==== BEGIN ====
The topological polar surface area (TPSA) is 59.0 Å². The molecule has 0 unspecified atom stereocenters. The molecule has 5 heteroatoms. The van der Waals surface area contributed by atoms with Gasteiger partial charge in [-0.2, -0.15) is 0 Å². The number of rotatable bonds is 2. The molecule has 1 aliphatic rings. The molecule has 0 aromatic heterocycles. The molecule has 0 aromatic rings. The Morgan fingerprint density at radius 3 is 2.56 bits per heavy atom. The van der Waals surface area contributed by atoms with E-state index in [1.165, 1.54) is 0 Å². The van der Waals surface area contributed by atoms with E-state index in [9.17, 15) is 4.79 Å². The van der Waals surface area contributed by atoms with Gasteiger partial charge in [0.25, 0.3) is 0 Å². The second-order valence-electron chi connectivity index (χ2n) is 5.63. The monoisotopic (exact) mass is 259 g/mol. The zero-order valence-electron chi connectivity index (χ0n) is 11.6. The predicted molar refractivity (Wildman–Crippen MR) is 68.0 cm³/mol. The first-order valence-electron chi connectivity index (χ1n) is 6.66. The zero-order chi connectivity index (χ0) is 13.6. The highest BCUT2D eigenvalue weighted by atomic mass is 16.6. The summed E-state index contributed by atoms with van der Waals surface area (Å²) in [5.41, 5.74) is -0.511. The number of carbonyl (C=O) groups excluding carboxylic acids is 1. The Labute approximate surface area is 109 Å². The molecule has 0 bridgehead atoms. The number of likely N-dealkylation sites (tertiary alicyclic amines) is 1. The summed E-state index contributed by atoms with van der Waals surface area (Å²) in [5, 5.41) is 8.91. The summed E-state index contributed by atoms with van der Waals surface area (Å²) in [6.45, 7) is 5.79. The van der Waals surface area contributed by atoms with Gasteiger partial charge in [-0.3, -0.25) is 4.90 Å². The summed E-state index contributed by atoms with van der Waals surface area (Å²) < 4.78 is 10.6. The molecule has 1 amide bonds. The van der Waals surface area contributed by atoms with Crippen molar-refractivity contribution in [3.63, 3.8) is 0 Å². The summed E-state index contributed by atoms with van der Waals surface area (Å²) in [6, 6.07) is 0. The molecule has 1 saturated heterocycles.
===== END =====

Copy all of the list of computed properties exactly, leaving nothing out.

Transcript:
The topological polar surface area (TPSA) is 59.0 Å². The molecule has 0 unspecified atom stereocenters. The molecule has 5 heteroatoms. The van der Waals surface area contributed by atoms with Gasteiger partial charge in [-0.2, -0.15) is 0 Å². The number of rotatable bonds is 2. The molecule has 1 aliphatic rings. The molecule has 0 aromatic heterocycles. The molecule has 0 aromatic rings. The Morgan fingerprint density at radius 3 is 2.56 bits per heavy atom. The van der Waals surface area contributed by atoms with E-state index in [1.165, 1.54) is 0 Å². The van der Waals surface area contributed by atoms with E-state index in [9.17, 15) is 4.79 Å². The van der Waals surface area contributed by atoms with Gasteiger partial charge in [0.25, 0.3) is 0 Å². The second-order valence-electron chi connectivity index (χ2n) is 5.63. The monoisotopic (exact) mass is 259 g/mol. The zero-order valence-electron chi connectivity index (χ0n) is 11.6. The predicted molar refractivity (Wildman–Crippen MR) is 68.0 cm³/mol. The first-order valence-electron chi connectivity index (χ1n) is 6.66. The zero-order chi connectivity index (χ0) is 13.6. The highest BCUT2D eigenvalue weighted by atomic mass is 16.6. The summed E-state index contributed by atoms with van der Waals surface area (Å²) in [5.41, 5.74) is -0.511. The number of carbonyl (C=O) groups excluding carboxylic acids is 1. The Labute approximate surface area is 109 Å². The molecule has 0 bridgehead atoms. The number of likely N-dealkylation sites (tertiary alicyclic amines) is 1. The summed E-state index contributed by atoms with van der Waals surface area (Å²) in [5, 5.41) is 8.91. The summed E-state index contributed by atoms with van der Waals surface area (Å²) in [6.45, 7) is 5.79. The van der Waals surface area contributed by atoms with Gasteiger partial charge in [-0.3, -0.25) is 4.90 Å². The summed E-state index contributed by atoms with van der Waals surface area (Å²) < 4.78 is 10.6. The molecule has 1 amide bonds. The van der Waals surface area contributed by atoms with Crippen molar-refractivity contribution in [3.63, 3.8) is 0 Å². The summed E-state index contributed by atoms with van der Waals surface area (Å²) in [6, 6.07) is 0. The molecule has 1 saturated heterocycles.